Traumas may be small (being made fun of as a child), or very big (being abused). The emotional reaction to trauma is fairly specific, and seeing what those reactions are has really helped me to understand the way I've operated in life. Knowing that certain behaviors were misguided attempts at protecting myself is very interesting, and that knowledge allows me to recognize and stop the behaviors. We each control our own responses to life.

At this point in my life, I am in a healthy, loving relationship that is ripe with trust. It's been a progressive, forward moving relationship that has allowed me to grow. I am nothing like the person I was three years ago. Feeling safe and truly loved by my boyfriend has allowed me the freedom to really look at my life, and make honest and necessary changes. He lives in the moment naturally, which provides me with a great role model.

Living in the moment is still, for me, a conscious choice. It's not without thought. I have to constantly remind myself, and I do this whenever I find that I am living in the past, or the future, or in any sort of chaos. This weekend, I paid attention to the raindrops hitting the window, listened to the wind, and gave thanks for my love sleeping beside me. Hearing his breathing as he slept and noticing the blond hair on his tan arms helped me to appreciate that very moment. 

I've begun to let go of expectations. When my son was prodding me with questions that I couldn't answer, I just calmly said, "I don't know." When I felt myself getting annoyed, I just focused on my breath. Things became calm quickly. 
I'm really aware of the fact that my eating pattern is changing. I am craving more watery foods, like watermelon and salad, and I've noticed that I'm less hungry than I've been. It's still new to me but, perhaps, it's that I am feeling fulfilled emotionally.

I wonder how I might be able to help my clients to live in the moment. I feel that it might be more than application, but a readiness and good timing. I can say, though, that it feels really good and I will continue to remind myself to be in the moment. It's a very peaceful place to be.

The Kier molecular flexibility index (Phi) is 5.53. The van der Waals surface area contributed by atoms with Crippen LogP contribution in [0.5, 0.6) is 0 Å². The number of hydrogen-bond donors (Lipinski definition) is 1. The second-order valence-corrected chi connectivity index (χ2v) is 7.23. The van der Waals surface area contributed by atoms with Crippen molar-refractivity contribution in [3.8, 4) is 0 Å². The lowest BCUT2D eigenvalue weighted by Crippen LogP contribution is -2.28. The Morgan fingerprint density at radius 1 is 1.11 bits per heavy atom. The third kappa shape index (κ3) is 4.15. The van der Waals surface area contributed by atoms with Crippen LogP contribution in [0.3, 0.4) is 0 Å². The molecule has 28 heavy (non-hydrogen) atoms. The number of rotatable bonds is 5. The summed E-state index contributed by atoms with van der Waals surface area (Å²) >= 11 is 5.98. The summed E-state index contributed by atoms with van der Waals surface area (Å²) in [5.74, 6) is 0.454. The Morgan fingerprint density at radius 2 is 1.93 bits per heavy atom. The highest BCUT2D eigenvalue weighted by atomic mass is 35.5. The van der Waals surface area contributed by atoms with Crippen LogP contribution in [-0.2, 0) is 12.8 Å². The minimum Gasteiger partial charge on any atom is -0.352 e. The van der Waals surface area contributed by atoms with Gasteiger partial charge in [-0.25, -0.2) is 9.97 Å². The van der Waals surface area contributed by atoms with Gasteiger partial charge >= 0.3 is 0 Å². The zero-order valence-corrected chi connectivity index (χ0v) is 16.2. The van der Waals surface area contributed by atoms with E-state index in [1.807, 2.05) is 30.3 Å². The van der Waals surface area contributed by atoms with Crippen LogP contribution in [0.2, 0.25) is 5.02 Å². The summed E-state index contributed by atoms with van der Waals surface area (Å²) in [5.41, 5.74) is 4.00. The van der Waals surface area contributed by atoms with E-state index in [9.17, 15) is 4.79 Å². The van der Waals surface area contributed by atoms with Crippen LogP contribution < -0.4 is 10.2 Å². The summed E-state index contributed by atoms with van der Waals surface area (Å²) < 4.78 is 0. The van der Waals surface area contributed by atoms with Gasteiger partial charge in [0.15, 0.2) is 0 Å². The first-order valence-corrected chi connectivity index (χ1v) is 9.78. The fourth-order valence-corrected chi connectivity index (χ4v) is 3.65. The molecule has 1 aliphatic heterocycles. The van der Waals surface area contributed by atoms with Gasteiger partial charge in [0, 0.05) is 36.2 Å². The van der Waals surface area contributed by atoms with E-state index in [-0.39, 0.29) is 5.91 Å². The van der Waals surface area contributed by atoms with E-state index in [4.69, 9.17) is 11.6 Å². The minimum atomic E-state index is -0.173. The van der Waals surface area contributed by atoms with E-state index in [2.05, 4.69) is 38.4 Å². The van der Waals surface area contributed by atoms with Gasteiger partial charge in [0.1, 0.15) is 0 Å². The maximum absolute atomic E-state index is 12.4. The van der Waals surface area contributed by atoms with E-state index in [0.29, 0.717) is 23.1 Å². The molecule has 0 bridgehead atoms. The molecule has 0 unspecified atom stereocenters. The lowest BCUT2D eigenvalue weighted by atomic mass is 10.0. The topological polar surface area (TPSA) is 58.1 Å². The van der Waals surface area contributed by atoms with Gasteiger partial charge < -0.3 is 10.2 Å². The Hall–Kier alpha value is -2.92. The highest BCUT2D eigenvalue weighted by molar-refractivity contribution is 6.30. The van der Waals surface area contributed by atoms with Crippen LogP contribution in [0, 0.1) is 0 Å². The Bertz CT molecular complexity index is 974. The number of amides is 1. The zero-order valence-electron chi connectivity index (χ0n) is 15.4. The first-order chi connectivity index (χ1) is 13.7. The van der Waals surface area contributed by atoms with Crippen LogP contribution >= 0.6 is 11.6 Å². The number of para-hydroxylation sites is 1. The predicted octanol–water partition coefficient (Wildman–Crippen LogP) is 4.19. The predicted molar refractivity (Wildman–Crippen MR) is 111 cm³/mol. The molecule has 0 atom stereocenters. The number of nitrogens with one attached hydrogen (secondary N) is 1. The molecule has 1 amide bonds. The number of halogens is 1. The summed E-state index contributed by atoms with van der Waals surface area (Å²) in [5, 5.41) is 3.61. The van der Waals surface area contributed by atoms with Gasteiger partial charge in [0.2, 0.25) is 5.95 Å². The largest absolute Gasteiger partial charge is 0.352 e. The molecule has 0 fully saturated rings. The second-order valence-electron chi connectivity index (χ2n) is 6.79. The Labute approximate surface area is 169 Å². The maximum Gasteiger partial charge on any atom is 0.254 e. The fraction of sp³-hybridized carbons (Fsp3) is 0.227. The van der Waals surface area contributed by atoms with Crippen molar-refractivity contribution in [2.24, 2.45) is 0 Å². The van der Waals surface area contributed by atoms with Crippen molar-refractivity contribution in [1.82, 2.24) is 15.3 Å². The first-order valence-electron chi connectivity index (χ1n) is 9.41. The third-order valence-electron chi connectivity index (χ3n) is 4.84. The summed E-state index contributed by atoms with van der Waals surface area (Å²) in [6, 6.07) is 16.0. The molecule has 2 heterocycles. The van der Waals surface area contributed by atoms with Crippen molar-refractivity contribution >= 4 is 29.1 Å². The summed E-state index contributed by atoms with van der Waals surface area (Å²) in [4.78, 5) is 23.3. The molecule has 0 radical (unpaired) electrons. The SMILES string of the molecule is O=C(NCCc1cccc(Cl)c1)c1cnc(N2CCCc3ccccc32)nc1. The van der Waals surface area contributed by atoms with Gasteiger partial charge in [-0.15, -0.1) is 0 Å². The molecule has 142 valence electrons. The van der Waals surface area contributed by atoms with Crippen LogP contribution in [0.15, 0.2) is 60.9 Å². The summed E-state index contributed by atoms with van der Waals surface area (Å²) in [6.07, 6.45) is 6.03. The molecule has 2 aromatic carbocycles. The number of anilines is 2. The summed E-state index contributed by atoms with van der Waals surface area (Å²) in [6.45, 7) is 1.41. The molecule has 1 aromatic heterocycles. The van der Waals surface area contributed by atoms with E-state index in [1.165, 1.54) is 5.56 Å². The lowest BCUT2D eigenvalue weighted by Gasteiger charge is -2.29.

Thursday, August 20, 2009

Learning to Breathe

My son was having a hard time falling asleep tonight. He usually resists sleep, but tonight he was overtired and really wanted sleep to come. He asked me to help him fall asleep. He's done this in the past, and I've tried different techniques with him; my boyfriend's white paper meditation, repeating the word 'Om', counting slowly. Tonight I tried something new.

I touched his nose and asked, "What's this?" 

"My nose," he replied.

Then I touched his mouth and asked again, "What's this?"

"My mouth?" he questioned, as if to try and follow me. 

Last, I touched his belly. "And this?" I questioned.

"My belly," he responded.

"Okay," I said to him. These are the three places you will focus on, to get yourself to fall asleep. I had him put his hand on his belly and just observe it. I asked him to notice how his belly would rise and fall according to his breath. This was easy for him. He understood the concept. Next, I told him to bring the air through his nose and to watch it as it goes on a path to his lungs and fills his belly, causing it to expand. (I was careful not to say the word "in" which often triggers a person's desire to hold their belly in, fighting the natural rhythm of breathing.) Last, I told him to open his mouth and allow the air to leave in a slow exhale. And he did.

In the past, I taught breathing to kids, as part of a wellness class. Babies and young children naturally take big, deep breaths. Everyone does, when they are unaware and sleeping. It's beautiful to watch bellies rise and fall with wonderful inhalations and exhalations. As we get older and focus on it, we can get confused and we sort of try too hard to breathe. As kids get to a certain age, somewhere around first grade, they start to forget how to breathe. Keeping them in practice is beneficial.

Shortly before my grandmother died, she was required to use an inhaler. The inhaler provided a medication that she desperately needed to breathe. She was, however, unable to inhale and hold her breath. She would inhale up, taking in air, raising her chest and tightening her shoulders. Her belly would suck in, and her lips would release from the inhaler. I tried coaching her through it, but she got incredibly frustrated and stopped trying. At eighty seven years old, she was unable to figure out how to take a deep breath.

It is so important to know how to breathe. 

The practice of deep breathing comes in many forms. The most basic, I believe, is in through the nose and out through the mouth. Simply put, allow the air to enter through your nose (mouth closed) and fill your lungs, expanding them. Your belly will look as though it's got a full balloon in it. As you exhale, think of the air reversing its path but exiting through your open mouth. Do this for as long as is comfortable, and practice it daily. I like to visualize my lungs making big expansions, the air reaching to the very bottom of my lungs, getting into every nook. 

As my son was deep breathing, I was helping him to visualize his lungs expanding slowly, and then releasing the air. He found this to be very peaceful, which surprised me because, generally, he laughs at my relaxation techniques. After only a handful of minutes, I noticed that his breath had quieted. He was positively asleep.